Medication Adherence: A Literature Review

Charlotte A. Kenreigh, PharmD, and Linda Timm Wagner, PharmD


October 12, 2005

In This Article

Type 2 Diabetes

Adherence rates for patients with type 2 diabetes have ranged from 65% to 85% for oral agents and 60% to 80% for insulin.[5] Influences on adherence in this population are similar to those in patients with other chronic diseases: understanding of the treatment regimen, treatment regimen complexity, perception of the benefits of treatment, adverse effects, costs of medications, and emotional well-being.

Patients from urban, low-socioeconomic areas are generally believed to be at higher risk for nonadherence. However, in a study of 181 African Americans in East Baltimore with type 2 diabetes, a 74% adherence rate to diabetic medications was reported.[6] These results contradict the notion that patients with a lower socioeconomic status have a higher rate of nonadherence. The authors suggest that the high adherence rate may be linked to a diabetes regimen that is easier to follow and has a less significant impact on lifestyle.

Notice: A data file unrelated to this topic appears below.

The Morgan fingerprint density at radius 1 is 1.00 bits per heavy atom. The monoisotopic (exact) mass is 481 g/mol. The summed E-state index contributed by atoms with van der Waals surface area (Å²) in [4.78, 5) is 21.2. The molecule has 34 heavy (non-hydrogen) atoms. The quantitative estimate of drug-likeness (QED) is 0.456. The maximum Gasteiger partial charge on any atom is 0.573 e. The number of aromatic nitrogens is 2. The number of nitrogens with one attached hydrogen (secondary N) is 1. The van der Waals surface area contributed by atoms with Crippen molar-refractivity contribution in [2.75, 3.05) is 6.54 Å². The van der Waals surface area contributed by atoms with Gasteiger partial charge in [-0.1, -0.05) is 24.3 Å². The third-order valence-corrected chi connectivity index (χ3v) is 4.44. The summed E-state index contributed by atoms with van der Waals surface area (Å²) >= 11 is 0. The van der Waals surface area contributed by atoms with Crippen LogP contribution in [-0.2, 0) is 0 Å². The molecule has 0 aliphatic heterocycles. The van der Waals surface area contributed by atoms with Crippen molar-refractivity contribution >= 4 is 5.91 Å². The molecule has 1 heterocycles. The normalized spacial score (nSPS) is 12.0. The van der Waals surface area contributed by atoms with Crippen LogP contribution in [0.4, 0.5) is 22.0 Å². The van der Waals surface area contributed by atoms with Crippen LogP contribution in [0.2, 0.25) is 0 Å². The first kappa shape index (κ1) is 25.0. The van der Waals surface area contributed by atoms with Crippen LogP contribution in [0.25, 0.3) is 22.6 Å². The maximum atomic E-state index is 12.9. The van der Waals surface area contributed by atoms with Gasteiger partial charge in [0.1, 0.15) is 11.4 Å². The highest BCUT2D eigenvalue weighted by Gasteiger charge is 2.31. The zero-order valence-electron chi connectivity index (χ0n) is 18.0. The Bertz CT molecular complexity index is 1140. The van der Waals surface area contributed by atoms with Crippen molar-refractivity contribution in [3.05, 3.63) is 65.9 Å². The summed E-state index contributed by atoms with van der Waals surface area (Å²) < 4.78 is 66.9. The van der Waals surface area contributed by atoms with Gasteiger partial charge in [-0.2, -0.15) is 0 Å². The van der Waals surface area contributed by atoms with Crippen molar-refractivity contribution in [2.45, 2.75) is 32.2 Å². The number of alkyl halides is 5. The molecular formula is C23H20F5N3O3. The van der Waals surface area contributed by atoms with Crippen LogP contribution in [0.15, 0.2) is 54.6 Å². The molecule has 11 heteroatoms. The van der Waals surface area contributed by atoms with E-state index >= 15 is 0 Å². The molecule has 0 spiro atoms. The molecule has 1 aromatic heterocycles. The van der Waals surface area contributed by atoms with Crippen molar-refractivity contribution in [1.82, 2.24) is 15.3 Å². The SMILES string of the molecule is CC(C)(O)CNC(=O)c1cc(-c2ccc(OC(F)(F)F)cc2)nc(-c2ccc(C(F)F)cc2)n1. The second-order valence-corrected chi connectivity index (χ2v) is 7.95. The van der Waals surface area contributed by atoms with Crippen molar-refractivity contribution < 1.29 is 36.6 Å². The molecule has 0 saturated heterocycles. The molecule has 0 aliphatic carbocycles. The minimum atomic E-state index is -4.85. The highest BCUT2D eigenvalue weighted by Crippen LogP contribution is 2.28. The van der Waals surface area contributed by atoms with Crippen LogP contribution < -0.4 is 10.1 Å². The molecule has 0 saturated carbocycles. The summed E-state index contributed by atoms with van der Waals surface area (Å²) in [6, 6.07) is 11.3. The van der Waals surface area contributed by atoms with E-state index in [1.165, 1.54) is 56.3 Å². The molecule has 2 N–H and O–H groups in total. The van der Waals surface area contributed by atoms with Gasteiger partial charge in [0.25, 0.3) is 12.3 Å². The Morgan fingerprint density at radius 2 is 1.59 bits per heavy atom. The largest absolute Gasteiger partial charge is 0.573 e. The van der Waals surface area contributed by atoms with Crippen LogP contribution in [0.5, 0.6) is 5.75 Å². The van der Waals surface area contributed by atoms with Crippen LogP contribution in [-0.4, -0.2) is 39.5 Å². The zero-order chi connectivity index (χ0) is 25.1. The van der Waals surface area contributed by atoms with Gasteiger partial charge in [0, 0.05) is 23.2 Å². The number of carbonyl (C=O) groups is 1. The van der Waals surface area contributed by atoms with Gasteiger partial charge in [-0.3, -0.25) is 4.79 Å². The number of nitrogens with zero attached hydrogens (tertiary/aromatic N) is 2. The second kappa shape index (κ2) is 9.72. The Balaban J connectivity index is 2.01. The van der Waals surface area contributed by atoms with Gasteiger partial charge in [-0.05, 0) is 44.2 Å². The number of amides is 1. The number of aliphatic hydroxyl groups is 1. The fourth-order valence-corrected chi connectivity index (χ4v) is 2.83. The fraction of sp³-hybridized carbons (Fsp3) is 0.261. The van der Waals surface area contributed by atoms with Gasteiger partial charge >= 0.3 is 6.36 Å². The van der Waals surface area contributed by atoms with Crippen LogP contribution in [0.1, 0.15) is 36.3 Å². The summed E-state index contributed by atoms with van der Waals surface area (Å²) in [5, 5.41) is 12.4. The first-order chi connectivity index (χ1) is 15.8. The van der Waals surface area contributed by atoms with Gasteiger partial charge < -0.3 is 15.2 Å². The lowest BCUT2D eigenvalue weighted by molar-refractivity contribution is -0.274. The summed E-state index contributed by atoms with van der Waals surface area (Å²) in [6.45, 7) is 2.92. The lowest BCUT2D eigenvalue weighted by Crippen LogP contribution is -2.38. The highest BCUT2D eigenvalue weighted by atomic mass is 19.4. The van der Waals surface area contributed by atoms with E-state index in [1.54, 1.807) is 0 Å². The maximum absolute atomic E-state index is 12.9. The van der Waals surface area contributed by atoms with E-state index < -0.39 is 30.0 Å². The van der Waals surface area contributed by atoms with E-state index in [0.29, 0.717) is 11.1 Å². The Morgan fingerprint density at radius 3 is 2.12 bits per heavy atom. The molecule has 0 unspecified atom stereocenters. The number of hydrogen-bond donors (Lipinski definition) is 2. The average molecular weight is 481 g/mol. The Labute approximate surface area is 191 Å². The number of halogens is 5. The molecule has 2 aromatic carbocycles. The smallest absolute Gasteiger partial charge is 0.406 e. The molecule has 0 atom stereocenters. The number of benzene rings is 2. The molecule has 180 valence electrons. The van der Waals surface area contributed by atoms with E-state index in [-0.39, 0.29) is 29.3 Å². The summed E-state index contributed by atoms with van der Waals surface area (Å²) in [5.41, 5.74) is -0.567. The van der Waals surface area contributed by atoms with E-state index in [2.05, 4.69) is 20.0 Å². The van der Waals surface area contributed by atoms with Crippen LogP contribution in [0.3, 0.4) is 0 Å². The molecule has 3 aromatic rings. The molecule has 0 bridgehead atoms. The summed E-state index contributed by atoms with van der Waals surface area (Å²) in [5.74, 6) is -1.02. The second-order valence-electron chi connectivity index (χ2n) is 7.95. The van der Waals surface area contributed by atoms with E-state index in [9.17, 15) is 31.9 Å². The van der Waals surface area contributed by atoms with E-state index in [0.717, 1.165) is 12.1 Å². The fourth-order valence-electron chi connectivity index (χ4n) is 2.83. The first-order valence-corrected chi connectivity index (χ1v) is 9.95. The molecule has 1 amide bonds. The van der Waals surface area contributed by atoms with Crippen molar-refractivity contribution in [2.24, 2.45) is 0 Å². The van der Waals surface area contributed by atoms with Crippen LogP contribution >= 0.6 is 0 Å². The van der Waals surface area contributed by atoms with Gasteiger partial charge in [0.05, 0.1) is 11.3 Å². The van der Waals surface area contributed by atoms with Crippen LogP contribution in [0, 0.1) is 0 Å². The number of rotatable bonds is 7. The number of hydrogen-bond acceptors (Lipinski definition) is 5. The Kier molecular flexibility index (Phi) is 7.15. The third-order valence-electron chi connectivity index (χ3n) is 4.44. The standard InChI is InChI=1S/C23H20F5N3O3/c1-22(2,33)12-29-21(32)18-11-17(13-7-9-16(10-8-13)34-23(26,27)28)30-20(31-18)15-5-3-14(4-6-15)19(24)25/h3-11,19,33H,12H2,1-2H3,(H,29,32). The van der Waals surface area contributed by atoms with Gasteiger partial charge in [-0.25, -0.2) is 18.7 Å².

The authors recommend that, in addition to continuing patient education efforts, pharmacists should adopt interventions that are designed to prevent a patient from running out of medication and to help them remember to take medications as ways to improve adherence to diabetic regimens in this demographic sector.


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